So I tend to agree with Jason: syndication and smart aggregation will change the game because they enable content producers to target the mosaic of micromarkets that a given reader inhabits. Personally, I want there to continue to be institutions like the N.Y. Times and the Podunk Herald-Bugle. In the case of Times, having all those smart people in one place pooling resources enriches their coverage. I am still willing to pay a dollar a day to access the parts of it I need, leaving the sports page on the subway seat for someone else to read for free because I don't care about that. In the case of Podunk, who else covers the trash tax I have to pay?
So I agree with you, Mr. H. Archives build your microbrands by allowing people to judge the quality of your coverage on a specific topic over time. That way they know to tune into your syndication channel for specific needs. For us, though, it's something of a catch-22. Paid archives mean you rely on the opposite model: Our coverage of topic B is so good this week that you want to pay for the historical archives as well.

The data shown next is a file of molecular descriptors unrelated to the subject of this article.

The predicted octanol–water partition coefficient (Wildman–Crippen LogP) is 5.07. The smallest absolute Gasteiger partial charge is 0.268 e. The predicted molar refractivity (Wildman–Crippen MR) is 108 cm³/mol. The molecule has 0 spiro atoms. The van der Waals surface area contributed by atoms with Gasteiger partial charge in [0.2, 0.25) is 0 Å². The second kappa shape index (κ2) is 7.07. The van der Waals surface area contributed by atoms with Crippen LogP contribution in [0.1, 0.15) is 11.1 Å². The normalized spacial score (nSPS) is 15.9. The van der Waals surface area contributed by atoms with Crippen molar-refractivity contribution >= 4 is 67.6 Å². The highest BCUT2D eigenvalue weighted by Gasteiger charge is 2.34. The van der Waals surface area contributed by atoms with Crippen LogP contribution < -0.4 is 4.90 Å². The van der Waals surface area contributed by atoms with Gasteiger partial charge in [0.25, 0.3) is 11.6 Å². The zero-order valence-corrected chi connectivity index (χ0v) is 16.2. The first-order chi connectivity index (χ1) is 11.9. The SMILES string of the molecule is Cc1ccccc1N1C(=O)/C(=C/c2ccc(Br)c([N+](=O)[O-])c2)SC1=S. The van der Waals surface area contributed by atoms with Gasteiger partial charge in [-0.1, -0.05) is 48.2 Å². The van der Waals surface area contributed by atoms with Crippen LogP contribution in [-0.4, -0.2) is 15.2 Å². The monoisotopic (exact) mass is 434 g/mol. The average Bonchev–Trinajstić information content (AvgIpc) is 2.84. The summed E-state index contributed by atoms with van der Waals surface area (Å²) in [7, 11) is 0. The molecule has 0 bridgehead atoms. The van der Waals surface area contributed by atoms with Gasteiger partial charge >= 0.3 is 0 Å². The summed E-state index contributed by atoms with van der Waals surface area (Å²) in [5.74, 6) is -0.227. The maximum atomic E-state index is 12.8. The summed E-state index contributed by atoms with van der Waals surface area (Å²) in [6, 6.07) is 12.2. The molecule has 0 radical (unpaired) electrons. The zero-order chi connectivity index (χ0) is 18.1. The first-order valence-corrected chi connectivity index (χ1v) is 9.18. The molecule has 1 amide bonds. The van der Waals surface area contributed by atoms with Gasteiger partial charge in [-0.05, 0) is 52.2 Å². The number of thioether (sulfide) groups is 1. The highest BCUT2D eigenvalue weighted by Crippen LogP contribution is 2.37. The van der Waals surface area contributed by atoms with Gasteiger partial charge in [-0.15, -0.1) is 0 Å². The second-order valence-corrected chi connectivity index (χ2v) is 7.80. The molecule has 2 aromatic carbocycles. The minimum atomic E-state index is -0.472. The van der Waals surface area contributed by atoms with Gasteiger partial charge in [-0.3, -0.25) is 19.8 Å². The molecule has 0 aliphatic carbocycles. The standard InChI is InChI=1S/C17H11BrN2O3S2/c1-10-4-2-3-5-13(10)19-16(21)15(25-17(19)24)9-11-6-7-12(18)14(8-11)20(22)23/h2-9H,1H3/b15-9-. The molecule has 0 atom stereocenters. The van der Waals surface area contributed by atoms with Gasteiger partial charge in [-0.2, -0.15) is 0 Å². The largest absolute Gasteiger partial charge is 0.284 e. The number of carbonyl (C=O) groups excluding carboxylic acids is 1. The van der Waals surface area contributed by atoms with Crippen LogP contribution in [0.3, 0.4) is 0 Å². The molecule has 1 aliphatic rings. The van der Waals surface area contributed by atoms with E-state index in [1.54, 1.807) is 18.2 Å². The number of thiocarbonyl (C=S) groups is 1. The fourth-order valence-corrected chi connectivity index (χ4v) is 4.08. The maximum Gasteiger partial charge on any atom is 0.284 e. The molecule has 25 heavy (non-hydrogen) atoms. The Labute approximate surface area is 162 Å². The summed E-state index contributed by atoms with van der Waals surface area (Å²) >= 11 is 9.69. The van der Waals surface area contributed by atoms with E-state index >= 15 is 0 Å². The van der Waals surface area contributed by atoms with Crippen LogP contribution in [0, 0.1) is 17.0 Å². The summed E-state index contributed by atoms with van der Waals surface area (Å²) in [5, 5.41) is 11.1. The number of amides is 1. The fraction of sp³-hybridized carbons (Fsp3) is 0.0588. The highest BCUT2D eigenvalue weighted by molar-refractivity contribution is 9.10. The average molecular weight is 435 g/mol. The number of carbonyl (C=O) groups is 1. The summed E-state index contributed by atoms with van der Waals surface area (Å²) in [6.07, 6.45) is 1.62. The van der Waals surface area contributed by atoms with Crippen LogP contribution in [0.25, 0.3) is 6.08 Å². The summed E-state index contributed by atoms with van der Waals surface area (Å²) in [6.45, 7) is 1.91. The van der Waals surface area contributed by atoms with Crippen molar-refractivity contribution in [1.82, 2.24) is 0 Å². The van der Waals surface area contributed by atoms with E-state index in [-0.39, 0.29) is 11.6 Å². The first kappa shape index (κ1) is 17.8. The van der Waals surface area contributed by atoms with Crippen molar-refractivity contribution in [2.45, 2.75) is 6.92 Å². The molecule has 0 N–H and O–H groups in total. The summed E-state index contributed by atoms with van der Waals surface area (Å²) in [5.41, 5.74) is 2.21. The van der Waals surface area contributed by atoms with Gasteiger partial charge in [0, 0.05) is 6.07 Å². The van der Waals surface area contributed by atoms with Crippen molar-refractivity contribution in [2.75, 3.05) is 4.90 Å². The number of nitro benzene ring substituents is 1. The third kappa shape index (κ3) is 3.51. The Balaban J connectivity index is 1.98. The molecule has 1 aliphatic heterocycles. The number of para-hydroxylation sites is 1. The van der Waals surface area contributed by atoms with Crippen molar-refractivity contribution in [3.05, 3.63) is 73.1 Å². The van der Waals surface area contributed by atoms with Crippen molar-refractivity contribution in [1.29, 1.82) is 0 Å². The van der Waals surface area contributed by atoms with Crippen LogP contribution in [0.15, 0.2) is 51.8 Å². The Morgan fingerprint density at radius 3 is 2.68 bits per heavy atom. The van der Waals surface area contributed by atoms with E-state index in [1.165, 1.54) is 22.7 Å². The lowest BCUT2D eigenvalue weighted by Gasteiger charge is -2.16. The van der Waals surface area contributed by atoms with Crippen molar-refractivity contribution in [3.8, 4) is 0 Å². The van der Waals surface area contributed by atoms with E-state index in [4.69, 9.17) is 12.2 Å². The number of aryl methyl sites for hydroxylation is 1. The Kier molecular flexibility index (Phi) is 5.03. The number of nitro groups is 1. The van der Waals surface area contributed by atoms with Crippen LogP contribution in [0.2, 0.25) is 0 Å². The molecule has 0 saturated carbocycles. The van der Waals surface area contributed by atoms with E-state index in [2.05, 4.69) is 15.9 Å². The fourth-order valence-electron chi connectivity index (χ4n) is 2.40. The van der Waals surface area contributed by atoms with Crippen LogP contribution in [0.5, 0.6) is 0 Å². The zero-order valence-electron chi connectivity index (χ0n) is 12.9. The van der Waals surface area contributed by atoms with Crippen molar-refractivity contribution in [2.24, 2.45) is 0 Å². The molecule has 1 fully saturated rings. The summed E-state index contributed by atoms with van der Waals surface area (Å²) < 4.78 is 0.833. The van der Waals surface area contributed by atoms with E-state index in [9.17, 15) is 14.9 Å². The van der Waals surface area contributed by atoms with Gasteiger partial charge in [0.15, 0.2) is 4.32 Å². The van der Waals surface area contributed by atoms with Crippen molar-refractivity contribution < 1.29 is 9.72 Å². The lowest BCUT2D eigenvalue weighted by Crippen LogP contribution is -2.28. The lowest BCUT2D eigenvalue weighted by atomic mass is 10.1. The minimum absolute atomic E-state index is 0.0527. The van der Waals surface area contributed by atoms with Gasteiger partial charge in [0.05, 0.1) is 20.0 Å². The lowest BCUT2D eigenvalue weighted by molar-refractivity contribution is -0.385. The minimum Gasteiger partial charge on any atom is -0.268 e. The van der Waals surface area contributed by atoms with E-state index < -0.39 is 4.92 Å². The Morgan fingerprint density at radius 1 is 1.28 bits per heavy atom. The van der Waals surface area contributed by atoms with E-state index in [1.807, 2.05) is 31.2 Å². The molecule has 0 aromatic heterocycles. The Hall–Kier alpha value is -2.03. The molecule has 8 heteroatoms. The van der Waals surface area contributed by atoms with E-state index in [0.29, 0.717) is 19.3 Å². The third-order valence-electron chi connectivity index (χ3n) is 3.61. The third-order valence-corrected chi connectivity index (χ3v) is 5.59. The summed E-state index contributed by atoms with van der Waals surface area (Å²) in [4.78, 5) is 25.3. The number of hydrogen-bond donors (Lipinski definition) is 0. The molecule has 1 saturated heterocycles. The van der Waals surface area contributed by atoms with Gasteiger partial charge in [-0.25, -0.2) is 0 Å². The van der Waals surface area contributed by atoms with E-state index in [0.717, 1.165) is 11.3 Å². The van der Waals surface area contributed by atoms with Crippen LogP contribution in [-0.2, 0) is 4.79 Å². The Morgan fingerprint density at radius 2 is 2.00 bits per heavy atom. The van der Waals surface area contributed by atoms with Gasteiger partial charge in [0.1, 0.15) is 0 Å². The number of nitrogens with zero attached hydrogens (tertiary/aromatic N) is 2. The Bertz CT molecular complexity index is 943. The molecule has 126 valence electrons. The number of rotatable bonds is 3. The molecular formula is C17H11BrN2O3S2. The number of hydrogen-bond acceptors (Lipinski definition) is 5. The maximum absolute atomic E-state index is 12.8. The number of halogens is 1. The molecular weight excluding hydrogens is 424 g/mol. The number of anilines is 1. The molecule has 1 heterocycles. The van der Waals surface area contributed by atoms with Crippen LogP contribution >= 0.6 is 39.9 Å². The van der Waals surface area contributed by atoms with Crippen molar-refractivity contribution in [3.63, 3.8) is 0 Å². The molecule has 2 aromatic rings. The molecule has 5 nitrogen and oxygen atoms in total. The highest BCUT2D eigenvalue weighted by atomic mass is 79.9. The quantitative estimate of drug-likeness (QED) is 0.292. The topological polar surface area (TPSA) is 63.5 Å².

We try to build in as much cross-reference as possible to emphasize the value of our historical coverage: "As we reported back in Oct. 2003, yada. Now, that's all changed." That's why we're trying to work out a multilevel plan for access so it's less of an all or nothing proposition for the customer. We have to offer categorized content streams and make money allowing you to subscribe to just the topics that interest you.
I keep arguing we have to release some of the good stuff into the syndication stream and offer different levels of access for different types of reader if we want to increase subscriptions the way our new owners want. And our Net-exposed product can't just be all tease, either. Readers hate that. It has to be useful in itself. We tend to break our stories down into basic facts and conclusions, then ask you to pay if you want the details on which the conclusions are based, much as market research vendors do. You should be able to rely on us for breaking news and a historical timeline of developments and themes for free, then be able to buy from an a la carte menu or decide that you need complete access, or some plan that gives you a little of both.
Like you say: Planning. Sorry, I rambled a bit. But this is a very useful debate. My point: serving the public now means being able to serve micromarkets. Very original, huh?